That is the exactly the challenge. The Canadian government has defined the word “civilized” for us . And their definition involves the maximum amount of bureaucratic and corporate control , centralization of power and loss of variety.
    I am actually glad Michael chose this word but I think Michael really implied the they are more “SOVEREIGN” ?

  2. I spoke on the phone to Blair who is one of the people that helped Lynch to get this legalized in Colorado. She gave me lots of very helpful tips about what to do to help the rawmilkconsumer.ca working group to put together our submission to government. I really appreciated her time and wisdom. What they are doing sounds very much like what Cow Share Canada is attempting to do here and it’s working very well for them. Their self regulation requirements of members are very similar to those of Cow Share Canada. There is no reason we can’t accomplish the same thing here in Canada if we all pull together and stand as one united front. They don’t have supply management in Colorado and that is one extra hurtle we have to jump but there is a way to do this without disrupting supply management. Colorado is the closest I’ve come in my research to a group that has been able to legalize with self regulation like Cow Share Canada is proposing. There may be others and I’m still researching so if anyone knows others I can talk to please let me know.

  3. Joseph Heckman

    Michael,

    Thank you for sharing a wonderful story.

  4. I find it amazing that a court or that people would accept that a “cow share” needed to be legalized. The whole concept is based on the right to contract and to own property. It’s as old as the common law.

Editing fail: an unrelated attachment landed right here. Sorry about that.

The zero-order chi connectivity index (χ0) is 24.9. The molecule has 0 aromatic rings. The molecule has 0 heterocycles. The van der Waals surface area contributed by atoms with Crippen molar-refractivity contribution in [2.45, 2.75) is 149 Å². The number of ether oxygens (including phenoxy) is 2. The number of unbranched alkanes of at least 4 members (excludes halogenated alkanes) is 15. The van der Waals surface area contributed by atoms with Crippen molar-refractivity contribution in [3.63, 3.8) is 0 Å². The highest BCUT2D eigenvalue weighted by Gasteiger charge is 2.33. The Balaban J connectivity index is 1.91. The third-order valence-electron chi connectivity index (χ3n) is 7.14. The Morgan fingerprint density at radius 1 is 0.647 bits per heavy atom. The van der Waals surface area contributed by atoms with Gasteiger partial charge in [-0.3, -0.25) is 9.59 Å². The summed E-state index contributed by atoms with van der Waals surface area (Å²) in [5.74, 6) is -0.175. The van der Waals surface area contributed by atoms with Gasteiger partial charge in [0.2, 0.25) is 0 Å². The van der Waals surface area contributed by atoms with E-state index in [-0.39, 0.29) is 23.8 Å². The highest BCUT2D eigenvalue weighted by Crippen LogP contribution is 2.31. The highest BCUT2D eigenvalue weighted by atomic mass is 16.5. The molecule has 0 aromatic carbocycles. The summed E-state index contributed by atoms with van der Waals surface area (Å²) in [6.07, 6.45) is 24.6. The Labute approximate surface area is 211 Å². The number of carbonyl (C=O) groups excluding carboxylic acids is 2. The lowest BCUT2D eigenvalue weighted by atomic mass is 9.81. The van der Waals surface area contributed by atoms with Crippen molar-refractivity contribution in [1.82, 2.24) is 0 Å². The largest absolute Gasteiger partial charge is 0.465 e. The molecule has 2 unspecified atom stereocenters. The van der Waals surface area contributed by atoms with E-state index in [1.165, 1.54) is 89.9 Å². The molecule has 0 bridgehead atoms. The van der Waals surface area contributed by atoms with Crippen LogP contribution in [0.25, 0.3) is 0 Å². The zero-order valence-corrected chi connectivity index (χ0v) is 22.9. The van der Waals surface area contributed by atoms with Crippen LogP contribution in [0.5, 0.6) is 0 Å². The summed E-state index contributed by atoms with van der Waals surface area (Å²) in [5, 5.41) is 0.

It amazes me that Americans especially think that they must get their rights from government when their creator endowed them with them at birth. But you don’t learn this in guberment schools do you?

    • It seems the prevailing attitude here is that all of our rights should be converted to permissions by asking the legislature to illegitimately grant them to us. This is a dangerous and slippery slope but I don’t expect government educated Caesar worshipers to recognize that fact.

  5. David Beach

    Thanks for your report, Michael.
    I had started to think that such organizing was possible when I saw this trailer, from Vancouver’s DOXA film fest, recently….
    http://www.doxafestival.ca/festival/films/revolution

  6. “Most of the cow shares are small and he acknowledged that they are promoting cow shares to a maximum of 25 cows in order to manage all aspects of cow sharing properly.”

    Still it is quite an amazing achievement to even be able to define a “small herdshare ” as one of 25 or less cows and to have that large a size dairy farm be exempt from state government interference or regulation. While most states allow exemptions from general dairy plant regulations for small herdshares , the state government definition of “small” is highly restrictive i.e 3 or 5 or 6 cows and perhaps 6, 7 or 10 goats at most (i.e Idaho ) .